Don’t criminalise suicide cases in Nigeria, Psychiatrist urges FG

A Consultant Psychiatrist, Dr Raphael Ogbolu, on Sunday urged the Federal Government not to criminalise cases of suicide as some other nations of the world had done.

Ogbolu, a Consultant in the Lagos University Teaching Hospital (LUTH), Idi-Araba, Lagos, made the call on Sunday at a Day Seminar/Rally held at the Saint John Ambulance Brigade, Nigerian Railway Compound, Ebute-Meta, Lagos.

Responding to questions from participants on why it was still a criminal offence to commit suicide in Nigeria, the psychiatrist decried the rising cases of suicides across the country.

“The government is in a better position to explain why suicide has not been decriminalised as obtained in other parts of the world,” he said.

Ogbolu, however, commended the Federal Government for restricting the sales and banning the production of small packs of Sniper, a chemical substance mostly being used to commit suicide in the country.

According to him, statistics made available by the World Health Organisation (WHO) shows that the number of people who committed suicide increased from 6.5 per cent in 2012 to 9.9 per cent in 2015.

He said that an average of about one case of suicide takes place every month.

Ogbolu said increase in the number of people who committed suicide brought about the concern that informed the decision to drive the process against the increase.

According to him, figures of suicide cases is underestimated because most cases of suicide are not reported.

The medical practitioner said research had shown that cases of suicide were attributed to broken relationships, drug abuse and depression.

He said that most of the cases of suicide occurred within the academic circles due to self-esteem and sour relationships.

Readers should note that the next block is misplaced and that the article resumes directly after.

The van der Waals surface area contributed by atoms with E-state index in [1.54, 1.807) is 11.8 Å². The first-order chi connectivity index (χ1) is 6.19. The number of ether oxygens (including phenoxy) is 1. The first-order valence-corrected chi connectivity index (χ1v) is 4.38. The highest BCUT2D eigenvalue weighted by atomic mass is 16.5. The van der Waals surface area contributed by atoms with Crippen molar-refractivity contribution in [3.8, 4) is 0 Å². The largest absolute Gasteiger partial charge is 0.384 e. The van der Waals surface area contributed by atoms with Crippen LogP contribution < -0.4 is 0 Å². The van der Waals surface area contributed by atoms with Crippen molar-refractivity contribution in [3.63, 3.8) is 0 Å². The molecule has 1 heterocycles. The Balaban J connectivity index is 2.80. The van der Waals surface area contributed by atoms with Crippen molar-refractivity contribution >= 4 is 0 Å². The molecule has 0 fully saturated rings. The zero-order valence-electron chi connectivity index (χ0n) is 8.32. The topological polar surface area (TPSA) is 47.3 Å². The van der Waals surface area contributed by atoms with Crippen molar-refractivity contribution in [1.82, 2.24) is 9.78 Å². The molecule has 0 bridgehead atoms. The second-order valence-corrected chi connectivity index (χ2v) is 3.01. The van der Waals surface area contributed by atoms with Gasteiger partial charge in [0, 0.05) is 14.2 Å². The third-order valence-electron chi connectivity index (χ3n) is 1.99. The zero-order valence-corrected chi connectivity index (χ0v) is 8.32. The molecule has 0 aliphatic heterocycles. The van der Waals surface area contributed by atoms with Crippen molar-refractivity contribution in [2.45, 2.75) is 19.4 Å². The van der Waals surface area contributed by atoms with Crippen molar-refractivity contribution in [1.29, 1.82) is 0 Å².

Ogbolu said that in some cases, female students who were sexually abused committed suicide due to self esteem.

The consultant said that symptoms of people who committed suicide included sudden change of attitude, loneliness and looking depressed.

According to him, “When such symptoms are noticed, it’s better to counsel such persons before it gets out of hand,” he advised.

In his remarks, Dr Ezike Amadi, the District Commissioner, Saint John Ambulance Brigade, Nigerian Railway Corporation, said that activities of the organisation were carried out in more than 40 countries.

Amadi said that since the establishment of the brigade in 1954, it has been providing relief for the sick and injured, as well as protection and preservation of public health through First Aid, transportation and care.

“Our mission is to provide first aid and medical support to communities in need, education, training and personnel development for young people,” he said.

Amadi said that Nigerians needed First Aid training in schools, workplaces, and communities as well as primary emergency responses. (NAN)

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